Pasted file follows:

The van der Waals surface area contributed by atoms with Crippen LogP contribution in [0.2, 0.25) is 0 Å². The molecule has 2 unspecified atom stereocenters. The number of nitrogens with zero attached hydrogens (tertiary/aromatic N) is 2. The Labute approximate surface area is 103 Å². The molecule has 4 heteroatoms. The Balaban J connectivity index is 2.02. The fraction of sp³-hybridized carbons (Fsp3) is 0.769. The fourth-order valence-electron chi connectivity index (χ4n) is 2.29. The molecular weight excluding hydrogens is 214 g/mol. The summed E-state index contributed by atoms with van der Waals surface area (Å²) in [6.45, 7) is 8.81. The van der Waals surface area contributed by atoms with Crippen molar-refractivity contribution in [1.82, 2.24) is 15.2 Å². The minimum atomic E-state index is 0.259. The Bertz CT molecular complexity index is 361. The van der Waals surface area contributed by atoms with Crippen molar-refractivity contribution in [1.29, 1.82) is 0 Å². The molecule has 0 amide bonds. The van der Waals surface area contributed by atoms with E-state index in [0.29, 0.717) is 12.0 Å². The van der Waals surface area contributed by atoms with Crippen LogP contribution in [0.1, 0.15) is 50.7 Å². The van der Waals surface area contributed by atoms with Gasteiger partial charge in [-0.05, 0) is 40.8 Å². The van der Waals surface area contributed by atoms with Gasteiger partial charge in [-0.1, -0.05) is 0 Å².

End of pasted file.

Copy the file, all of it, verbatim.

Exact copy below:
The van der Waals surface area contributed by atoms with Crippen LogP contribution in [0.2, 0.25) is 0 Å². The molecule has 2 unspecified atom stereocenters. The number of nitrogens with zero attached hydrogens (tertiary/aromatic N) is 2. The Labute approximate surface area is 103 Å². The molecule has 4 heteroatoms. The Balaban J connectivity index is 2.02. The fraction of sp³-hybridized carbons (Fsp3) is 0.769. The fourth-order valence-electron chi connectivity index (χ4n) is 2.29. The molecular weight excluding hydrogens is 214 g/mol. The summed E-state index contributed by atoms with van der Waals surface area (Å²) in [6.45, 7) is 8.81. The van der Waals surface area contributed by atoms with Crippen molar-refractivity contribution in [1.82, 2.24) is 15.2 Å². The minimum atomic E-state index is 0.259. The Bertz CT molecular complexity index is 361. The van der Waals surface area contributed by atoms with Crippen molar-refractivity contribution in [1.29, 1.82) is 0 Å². The molecule has 0 amide bonds. The van der Waals surface area contributed by atoms with E-state index in [0.29, 0.717) is 12.0 Å². The van der Waals surface area contributed by atoms with Crippen LogP contribution in [0.1, 0.15) is 50.7 Å². The van der Waals surface area contributed by atoms with Gasteiger partial charge in [-0.05, 0) is 40.8 Å². The van der Waals surface area contributed by atoms with Gasteiger partial charge in [-0.1, -0.05) is 0 Å².